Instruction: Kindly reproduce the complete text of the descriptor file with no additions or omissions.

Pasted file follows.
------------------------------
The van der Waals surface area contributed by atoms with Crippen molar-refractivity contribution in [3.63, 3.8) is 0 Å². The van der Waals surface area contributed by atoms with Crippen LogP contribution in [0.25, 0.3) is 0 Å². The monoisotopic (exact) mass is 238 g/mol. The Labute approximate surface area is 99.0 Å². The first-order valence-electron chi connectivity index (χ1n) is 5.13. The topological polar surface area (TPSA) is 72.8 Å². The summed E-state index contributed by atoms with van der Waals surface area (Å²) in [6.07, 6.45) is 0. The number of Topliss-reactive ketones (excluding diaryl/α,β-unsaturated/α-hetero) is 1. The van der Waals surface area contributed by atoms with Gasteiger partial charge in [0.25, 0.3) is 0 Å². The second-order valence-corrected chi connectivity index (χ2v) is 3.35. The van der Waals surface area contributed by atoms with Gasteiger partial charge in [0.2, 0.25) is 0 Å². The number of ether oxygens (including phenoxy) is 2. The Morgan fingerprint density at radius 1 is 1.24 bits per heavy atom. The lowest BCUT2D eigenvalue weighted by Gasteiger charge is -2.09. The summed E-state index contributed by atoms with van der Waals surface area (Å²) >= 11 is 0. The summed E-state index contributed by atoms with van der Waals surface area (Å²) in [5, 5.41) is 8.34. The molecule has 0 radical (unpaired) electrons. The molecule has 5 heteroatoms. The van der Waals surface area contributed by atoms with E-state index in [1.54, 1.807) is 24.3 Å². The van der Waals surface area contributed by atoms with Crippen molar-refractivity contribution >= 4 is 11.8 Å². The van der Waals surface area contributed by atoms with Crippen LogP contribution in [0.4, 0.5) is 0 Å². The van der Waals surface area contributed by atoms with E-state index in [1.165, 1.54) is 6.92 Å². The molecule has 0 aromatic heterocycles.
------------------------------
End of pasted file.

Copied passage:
The van der Waals surface area contributed by atoms with Crippen molar-refractivity contribution in [3.63, 3.8) is 0 Å². The van der Waals surface area contributed by atoms with Crippen LogP contribution in [0.25, 0.3) is 0 Å². The monoisotopic (exact) mass is 238 g/mol. The Labute approximate surface area is 99.0 Å². The first-order valence-electron chi connectivity index (χ1n) is 5.13. The topological polar surface area (TPSA) is 72.8 Å². The summed E-state index contributed by atoms with van der Waals surface area (Å²) in [6.07, 6.45) is 0. The number of Topliss-reactive ketones (excluding diaryl/α,β-unsaturated/α-hetero) is 1. The van der Waals surface area contributed by atoms with Gasteiger partial charge in [0.25, 0.3) is 0 Å². The second-order valence-corrected chi connectivity index (χ2v) is 3.35. The van der Waals surface area contributed by atoms with Gasteiger partial charge in [0.2, 0.25) is 0 Å². The number of ether oxygens (including phenoxy) is 2. The Morgan fingerprint density at radius 1 is 1.24 bits per heavy atom. The lowest BCUT2D eigenvalue weighted by Gasteiger charge is -2.09. The summed E-state index contributed by atoms with van der Waals surface area (Å²) >= 11 is 0. The summed E-state index contributed by atoms with van der Waals surface area (Å²) in [5, 5.41) is 8.34. The molecule has 0 radical (unpaired) electrons. The molecule has 5 heteroatoms. The van der Waals surface area contributed by atoms with E-state index in [1.54, 1.807) is 24.3 Å². The van der Waals surface area contributed by atoms with Crippen molar-refractivity contribution >= 4 is 11.8 Å². The van der Waals surface area contributed by atoms with Crippen LogP contribution in [0.4, 0.5) is 0 Å². The van der Waals surface area contributed by atoms with E-state index in [1.165, 1.54) is 6.92 Å². The molecule has 0 aromatic heterocycles.